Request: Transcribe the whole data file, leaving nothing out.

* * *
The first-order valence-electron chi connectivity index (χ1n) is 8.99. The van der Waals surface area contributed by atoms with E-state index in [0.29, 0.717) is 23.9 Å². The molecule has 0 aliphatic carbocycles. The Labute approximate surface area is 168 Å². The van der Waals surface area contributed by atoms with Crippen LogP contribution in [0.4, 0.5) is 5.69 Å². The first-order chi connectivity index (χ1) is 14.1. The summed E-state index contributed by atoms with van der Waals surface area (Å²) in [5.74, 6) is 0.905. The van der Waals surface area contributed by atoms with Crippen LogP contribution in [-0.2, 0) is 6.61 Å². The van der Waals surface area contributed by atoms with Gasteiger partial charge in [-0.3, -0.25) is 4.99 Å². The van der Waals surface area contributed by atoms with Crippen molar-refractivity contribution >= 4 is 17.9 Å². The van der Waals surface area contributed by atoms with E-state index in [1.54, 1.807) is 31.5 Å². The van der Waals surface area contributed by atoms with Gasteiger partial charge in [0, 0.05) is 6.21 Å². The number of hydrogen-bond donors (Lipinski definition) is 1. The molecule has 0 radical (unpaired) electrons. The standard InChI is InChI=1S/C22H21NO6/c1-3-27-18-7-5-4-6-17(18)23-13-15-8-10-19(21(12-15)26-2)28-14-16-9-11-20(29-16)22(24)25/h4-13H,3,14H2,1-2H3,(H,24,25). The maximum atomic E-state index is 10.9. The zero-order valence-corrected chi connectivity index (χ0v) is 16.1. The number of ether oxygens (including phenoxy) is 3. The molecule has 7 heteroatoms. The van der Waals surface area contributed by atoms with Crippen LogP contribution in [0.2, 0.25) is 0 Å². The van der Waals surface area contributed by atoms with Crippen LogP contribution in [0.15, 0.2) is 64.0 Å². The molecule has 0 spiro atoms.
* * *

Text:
The first-order valence-electron chi connectivity index (χ1n) is 8.99. The van der Waals surface area contributed by atoms with E-state index in [0.29, 0.717) is 23.9 Å². The molecule has 0 aliphatic carbocycles. The Labute approximate surface area is 168 Å². The van der Waals surface area contributed by atoms with Crippen LogP contribution in [0.4, 0.5) is 5.69 Å². The first-order chi connectivity index (χ1) is 14.1. The summed E-state index contributed by atoms with van der Waals surface area (Å²) in [5.74, 6) is 0.905. The van der Waals surface area contributed by atoms with Crippen LogP contribution in [-0.2, 0) is 6.61 Å². The van der Waals surface area contributed by atoms with Gasteiger partial charge in [-0.3, -0.25) is 4.99 Å². The van der Waals surface area contributed by atoms with Crippen molar-refractivity contribution >= 4 is 17.9 Å². The van der Waals surface area contributed by atoms with E-state index in [1.54, 1.807) is 31.5 Å². The van der Waals surface area contributed by atoms with Gasteiger partial charge in [0, 0.05) is 6.21 Å². The number of hydrogen-bond donors (Lipinski definition) is 1. The molecule has 0 radical (unpaired) electrons. The standard InChI is InChI=1S/C22H21NO6/c1-3-27-18-7-5-4-6-17(18)23-13-15-8-10-19(21(12-15)26-2)28-14-16-9-11-20(29-16)22(24)25/h4-13H,3,14H2,1-2H3,(H,24,25). The maximum atomic E-state index is 10.9. The zero-order valence-corrected chi connectivity index (χ0v) is 16.1. The number of ether oxygens (including phenoxy) is 3. The molecule has 7 heteroatoms. The van der Waals surface area contributed by atoms with Crippen LogP contribution in [0.2, 0.25) is 0 Å². The van der Waals surface area contributed by atoms with Crippen LogP contribution in [0.15, 0.2) is 64.0 Å². The molecule has 0 spiro atoms.